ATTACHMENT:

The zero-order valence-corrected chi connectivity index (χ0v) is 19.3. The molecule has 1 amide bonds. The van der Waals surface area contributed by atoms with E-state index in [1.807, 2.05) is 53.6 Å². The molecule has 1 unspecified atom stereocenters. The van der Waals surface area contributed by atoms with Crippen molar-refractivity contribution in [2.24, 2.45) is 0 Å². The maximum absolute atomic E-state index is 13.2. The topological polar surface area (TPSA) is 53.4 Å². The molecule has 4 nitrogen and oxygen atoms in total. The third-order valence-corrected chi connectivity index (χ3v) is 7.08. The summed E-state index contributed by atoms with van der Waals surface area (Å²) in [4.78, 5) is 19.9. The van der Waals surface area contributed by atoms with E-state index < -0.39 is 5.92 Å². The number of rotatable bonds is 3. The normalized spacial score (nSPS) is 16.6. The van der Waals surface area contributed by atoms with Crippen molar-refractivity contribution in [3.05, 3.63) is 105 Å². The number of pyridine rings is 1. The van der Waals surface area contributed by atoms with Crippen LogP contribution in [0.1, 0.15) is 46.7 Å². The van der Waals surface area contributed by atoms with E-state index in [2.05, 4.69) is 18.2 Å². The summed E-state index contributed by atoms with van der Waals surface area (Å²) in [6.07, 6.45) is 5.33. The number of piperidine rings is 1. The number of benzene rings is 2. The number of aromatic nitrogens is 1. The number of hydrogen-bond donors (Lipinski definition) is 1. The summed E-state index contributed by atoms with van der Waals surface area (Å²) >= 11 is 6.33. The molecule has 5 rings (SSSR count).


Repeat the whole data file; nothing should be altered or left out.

The zero-order valence-corrected chi connectivity index (χ0v) is 19.3. The molecule has 1 amide bonds. The van der Waals surface area contributed by atoms with E-state index in [1.807, 2.05) is 53.6 Å². The molecule has 1 unspecified atom stereocenters. The van der Waals surface area contributed by atoms with Crippen molar-refractivity contribution in [2.24, 2.45) is 0 Å². The maximum absolute atomic E-state index is 13.2. The topological polar surface area (TPSA) is 53.4 Å². The molecule has 4 nitrogen and oxygen atoms in total. The third-order valence-corrected chi connectivity index (χ3v) is 7.08. The summed E-state index contributed by atoms with van der Waals surface area (Å²) in [4.78, 5) is 19.9. The van der Waals surface area contributed by atoms with E-state index < -0.39 is 5.92 Å². The number of rotatable bonds is 3. The normalized spacial score (nSPS) is 16.6. The van der Waals surface area contributed by atoms with Crippen molar-refractivity contribution in [3.05, 3.63) is 105 Å². The number of pyridine rings is 1. The van der Waals surface area contributed by atoms with Crippen LogP contribution in [0.1, 0.15) is 46.7 Å². The van der Waals surface area contributed by atoms with E-state index in [2.05, 4.69) is 18.2 Å². The summed E-state index contributed by atoms with van der Waals surface area (Å²) in [6.07, 6.45) is 5.33. The number of piperidine rings is 1. The number of benzene rings is 2. The number of aromatic nitrogens is 1. The number of hydrogen-bond donors (Lipinski definition) is 1. The summed E-state index contributed by atoms with van der Waals surface area (Å²) >= 11 is 6.33. The molecule has 5 rings (SSSR count).